The late 1960s and the 1970s saw a decline of nuclear themes in American popular culture. While 64% of Americans in 1959 said that nuclear war was the most pressing issue for the United States, by 1964 that number had dropped to just 16% (By the Bomb’s Early Light 355). The successful negotiation of the Cuban Missile Crisis and the subsequent establishment of a permanent White House-Kremlin hotline, the 1963 Partial Nuclear Test Ban Treaty, and the distraction of the Vietnam War were all contributing factors to this phenomenon. Historian Paul Boyer called this period of atomic culture “the Era of the Big Sleep.”
Nevertheless, atomic culture returned in earnest along with Cold War tensions under the presidency of Ronald Reagan during the 1980s. Films imagining nuclear war were once again produced, such as World War III (1982), The Day After (1983), Testament (1983), The Dead Zone (1983), Countdown to Looking Glass (1984), When the Wind Blows (1986), and Miracle Mile (1988). The 1984 bestselling novel The Hunt for Red October (made into a 1990 movie starring Sean Connery and Alec Baldwin) tells the story of a Soviet submarine captain who realizes his submarine is going to launch a first nuclear strike and thus tries to defect and stop nuclear war.
Other works were more openly critical of Reagan-era policies. Musicians such as James Taylor, Bonnie Raitt, Bruce Springsteen, and Jackson Browne collaborated on the 1980 concert film No Nukes. The Atomic Cafe, a 1982 documentary, is a mash-up of excerpts from old news clips and government films which show the ridiculous nature of the civil defense era. The film uses black humor to make its point (“Watched from a safe distance, this explosion is one of the most beautiful sights seen by man,” declares an officer in a training video), and it implies criticism of the returned threat of nuclear war.
Dr. Seuss wrote The Butter Battle Book (1984), a parable on the dangers of the arms race. It also comments on the fickle nature of renewed tensions with the Soviet Union, as it features the supposedly bitter divide between the Yooks (who eat their bread with the butter-side up) and the Zooks (who eat it with the butter-side down).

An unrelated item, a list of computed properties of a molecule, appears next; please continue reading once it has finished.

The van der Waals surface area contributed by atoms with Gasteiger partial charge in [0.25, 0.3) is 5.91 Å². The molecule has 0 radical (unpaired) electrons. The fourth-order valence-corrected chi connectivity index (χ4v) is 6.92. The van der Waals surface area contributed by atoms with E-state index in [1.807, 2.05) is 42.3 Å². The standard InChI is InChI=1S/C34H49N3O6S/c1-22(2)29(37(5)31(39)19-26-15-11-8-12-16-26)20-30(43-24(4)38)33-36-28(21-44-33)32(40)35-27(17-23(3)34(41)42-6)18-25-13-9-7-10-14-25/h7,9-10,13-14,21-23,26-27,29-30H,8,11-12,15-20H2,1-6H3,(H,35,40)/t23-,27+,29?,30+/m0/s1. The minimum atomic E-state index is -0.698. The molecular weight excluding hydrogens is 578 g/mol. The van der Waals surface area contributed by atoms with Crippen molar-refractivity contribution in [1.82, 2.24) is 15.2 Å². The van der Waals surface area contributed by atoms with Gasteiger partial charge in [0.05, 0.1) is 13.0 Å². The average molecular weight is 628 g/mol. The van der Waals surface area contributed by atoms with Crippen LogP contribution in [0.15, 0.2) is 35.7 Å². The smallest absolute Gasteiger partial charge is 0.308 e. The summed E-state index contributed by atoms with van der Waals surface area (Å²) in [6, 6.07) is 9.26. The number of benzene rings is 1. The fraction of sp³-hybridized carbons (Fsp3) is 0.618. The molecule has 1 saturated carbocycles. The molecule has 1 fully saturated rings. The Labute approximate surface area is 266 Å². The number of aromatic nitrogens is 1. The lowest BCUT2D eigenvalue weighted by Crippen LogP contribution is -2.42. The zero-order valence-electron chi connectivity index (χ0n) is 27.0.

The 1980s also saw elements of nuclear nostalgia. There was a renewed interest in the Manhattan Project (1985 marked the 40th anniversary of the Trinity Test and the bombings of Hiroshima and Nagasaki), resulting in the production of films such as Day One (1989) and Fat Man and Little Boy (1989). Other works once again used nuclear themes. In Back to the Future (1985), Doc Brown uses plutonium to build a time machine. In The Manhattan Project (1986), teenager Paul Stephens steals plutonium for his entry in a science fair: “the first privately produced nuclear device in the history of the world.”
The nuclear nostalgia which began in the late 1980s has continued to the present day. This can be seen, for example, in the popular, long-running television show The Simpsons. Homer Simpson works at a nuclear power plant, “Blinkie” the three-eyed fish (the product of nuclear waste from the plant) appears frequently, and Bart Simpson’s favorite comic book character is “Radioactive Man” and his sidekick “Fallout Boy.” Movie remakes of comic book classics such as Spider-Man (2002), The Incredible Hulk (2004), and Fantastic Four (2015) have also marked the modern era.
Since the end of the Cold War, other works have reflected on different types of apocalypse. One example of this is the 1996 science fiction movie Independence Day, which won the Academy Award for Best Visual Effects and was at the time the second highest-grossing film of all time, earning over $800 million. In the film, humans must band together to fight alien invaders. As producer Dean Devlin noted, “Our movie is pretty obvious. The closest we get to a social statement is to play upon the idea that as we approach the millennium, and we’re no longer worried about a nuclear threat, the question is, Will there be an apocalypse, and if so, how will it come?” (Fallout 225).